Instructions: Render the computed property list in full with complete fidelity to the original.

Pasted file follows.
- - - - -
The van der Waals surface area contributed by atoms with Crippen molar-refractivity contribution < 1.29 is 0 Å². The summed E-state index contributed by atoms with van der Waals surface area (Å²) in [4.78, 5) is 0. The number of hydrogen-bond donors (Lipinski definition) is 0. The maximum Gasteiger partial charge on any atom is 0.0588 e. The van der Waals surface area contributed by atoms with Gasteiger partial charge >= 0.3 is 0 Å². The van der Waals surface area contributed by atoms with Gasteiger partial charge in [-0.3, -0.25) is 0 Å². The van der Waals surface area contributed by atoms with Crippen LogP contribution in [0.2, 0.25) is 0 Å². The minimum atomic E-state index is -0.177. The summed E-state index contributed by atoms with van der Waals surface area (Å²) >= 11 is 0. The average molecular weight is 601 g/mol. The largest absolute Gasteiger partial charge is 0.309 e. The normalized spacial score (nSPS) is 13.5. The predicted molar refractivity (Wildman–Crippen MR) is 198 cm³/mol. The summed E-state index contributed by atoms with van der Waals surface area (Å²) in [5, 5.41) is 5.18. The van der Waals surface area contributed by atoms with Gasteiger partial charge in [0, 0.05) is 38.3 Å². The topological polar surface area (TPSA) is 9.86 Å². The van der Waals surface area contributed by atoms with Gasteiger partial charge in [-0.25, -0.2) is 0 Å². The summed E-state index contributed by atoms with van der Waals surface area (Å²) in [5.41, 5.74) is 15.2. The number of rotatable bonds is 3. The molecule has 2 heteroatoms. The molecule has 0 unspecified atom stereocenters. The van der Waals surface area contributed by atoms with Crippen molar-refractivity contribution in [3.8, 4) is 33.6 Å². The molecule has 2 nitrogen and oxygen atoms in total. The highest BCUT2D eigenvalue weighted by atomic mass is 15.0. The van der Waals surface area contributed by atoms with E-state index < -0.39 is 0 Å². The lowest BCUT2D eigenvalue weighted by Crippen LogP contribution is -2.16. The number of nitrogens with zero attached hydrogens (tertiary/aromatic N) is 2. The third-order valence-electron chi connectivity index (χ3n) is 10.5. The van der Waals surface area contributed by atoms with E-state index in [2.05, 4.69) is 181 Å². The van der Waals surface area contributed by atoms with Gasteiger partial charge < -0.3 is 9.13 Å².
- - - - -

The van der Waals surface area contributed by atoms with Crippen molar-refractivity contribution < 1.29 is 0 Å². The summed E-state index contributed by atoms with van der Waals surface area (Å²) in [4.78, 5) is 0. The number of hydrogen-bond donors (Lipinski definition) is 0. The maximum Gasteiger partial charge on any atom is 0.0588 e. The van der Waals surface area contributed by atoms with Gasteiger partial charge >= 0.3 is 0 Å². The van der Waals surface area contributed by atoms with Gasteiger partial charge in [-0.3, -0.25) is 0 Å². The van der Waals surface area contributed by atoms with Crippen LogP contribution in [0.2, 0.25) is 0 Å². The minimum atomic E-state index is -0.177. The summed E-state index contributed by atoms with van der Waals surface area (Å²) >= 11 is 0. The average molecular weight is 601 g/mol. The largest absolute Gasteiger partial charge is 0.309 e. The normalized spacial score (nSPS) is 13.5. The predicted molar refractivity (Wildman–Crippen MR) is 198 cm³/mol. The summed E-state index contributed by atoms with van der Waals surface area (Å²) in [5, 5.41) is 5.18. The van der Waals surface area contributed by atoms with Gasteiger partial charge in [0, 0.05) is 38.3 Å². The topological polar surface area (TPSA) is 9.86 Å². The van der Waals surface area contributed by atoms with Gasteiger partial charge in [-0.25, -0.2) is 0 Å². The summed E-state index contributed by atoms with van der Waals surface area (Å²) in [5.41, 5.74) is 15.2. The number of rotatable bonds is 3. The molecule has 2 heteroatoms. The molecule has 0 unspecified atom stereocenters. The van der Waals surface area contributed by atoms with Crippen molar-refractivity contribution in [3.8, 4) is 33.6 Å². The molecule has 2 nitrogen and oxygen atoms in total. The highest BCUT2D eigenvalue weighted by atomic mass is 15.0. The van der Waals surface area contributed by atoms with E-state index < -0.39 is 0 Å². The lowest BCUT2D eigenvalue weighted by Crippen LogP contribution is -2.16. The number of nitrogens with zero attached hydrogens (tertiary/aromatic N) is 2. The third-order valence-electron chi connectivity index (χ3n) is 10.5. The van der Waals surface area contributed by atoms with E-state index in [2.05, 4.69) is 181 Å². The van der Waals surface area contributed by atoms with Gasteiger partial charge < -0.3 is 9.13 Å².